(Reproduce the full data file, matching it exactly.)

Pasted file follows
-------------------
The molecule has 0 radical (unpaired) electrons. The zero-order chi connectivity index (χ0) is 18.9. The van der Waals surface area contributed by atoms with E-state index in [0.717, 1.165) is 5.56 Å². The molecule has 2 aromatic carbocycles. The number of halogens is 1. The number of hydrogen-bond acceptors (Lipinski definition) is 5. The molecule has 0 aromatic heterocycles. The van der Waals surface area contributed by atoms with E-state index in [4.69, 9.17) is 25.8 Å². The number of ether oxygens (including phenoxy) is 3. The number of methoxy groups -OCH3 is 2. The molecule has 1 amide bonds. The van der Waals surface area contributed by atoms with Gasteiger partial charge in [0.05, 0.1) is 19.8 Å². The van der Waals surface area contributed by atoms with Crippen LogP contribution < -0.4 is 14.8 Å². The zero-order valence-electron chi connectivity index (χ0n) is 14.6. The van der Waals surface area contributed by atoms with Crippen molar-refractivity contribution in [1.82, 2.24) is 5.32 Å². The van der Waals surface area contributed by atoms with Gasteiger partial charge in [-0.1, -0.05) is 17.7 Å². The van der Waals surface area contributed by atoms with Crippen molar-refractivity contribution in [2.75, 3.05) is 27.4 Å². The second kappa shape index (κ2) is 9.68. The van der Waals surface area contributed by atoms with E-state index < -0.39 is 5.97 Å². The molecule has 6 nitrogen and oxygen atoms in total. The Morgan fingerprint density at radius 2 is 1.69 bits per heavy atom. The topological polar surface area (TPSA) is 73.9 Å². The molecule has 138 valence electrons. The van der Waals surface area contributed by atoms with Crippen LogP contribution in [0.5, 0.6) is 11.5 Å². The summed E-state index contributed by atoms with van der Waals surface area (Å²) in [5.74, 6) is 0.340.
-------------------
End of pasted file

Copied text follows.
The molecule has 0 radical (unpaired) electrons. The zero-order chi connectivity index (χ0) is 18.9. The van der Waals surface area contributed by atoms with E-state index in [0.717, 1.165) is 5.56 Å². The molecule has 2 aromatic carbocycles. The number of halogens is 1. The number of hydrogen-bond acceptors (Lipinski definition) is 5. The molecule has 0 aromatic heterocycles. The van der Waals surface area contributed by atoms with E-state index in [4.69, 9.17) is 25.8 Å². The number of ether oxygens (including phenoxy) is 3. The number of methoxy groups -OCH3 is 2. The molecule has 1 amide bonds. The van der Waals surface area contributed by atoms with Gasteiger partial charge in [0.05, 0.1) is 19.8 Å². The van der Waals surface area contributed by atoms with Crippen LogP contribution < -0.4 is 14.8 Å². The zero-order valence-electron chi connectivity index (χ0n) is 14.6. The van der Waals surface area contributed by atoms with Crippen molar-refractivity contribution in [1.82, 2.24) is 5.32 Å². The van der Waals surface area contributed by atoms with Gasteiger partial charge in [-0.1, -0.05) is 17.7 Å². The van der Waals surface area contributed by atoms with Crippen molar-refractivity contribution in [2.75, 3.05) is 27.4 Å². The second kappa shape index (κ2) is 9.68. The van der Waals surface area contributed by atoms with E-state index < -0.39 is 5.97 Å². The molecule has 6 nitrogen and oxygen atoms in total. The Morgan fingerprint density at radius 2 is 1.69 bits per heavy atom. The topological polar surface area (TPSA) is 73.9 Å². The molecule has 138 valence electrons. The van der Waals surface area contributed by atoms with Crippen LogP contribution in [0.5, 0.6) is 11.5 Å². The summed E-state index contributed by atoms with van der Waals surface area (Å²) in [5.74, 6) is 0.340.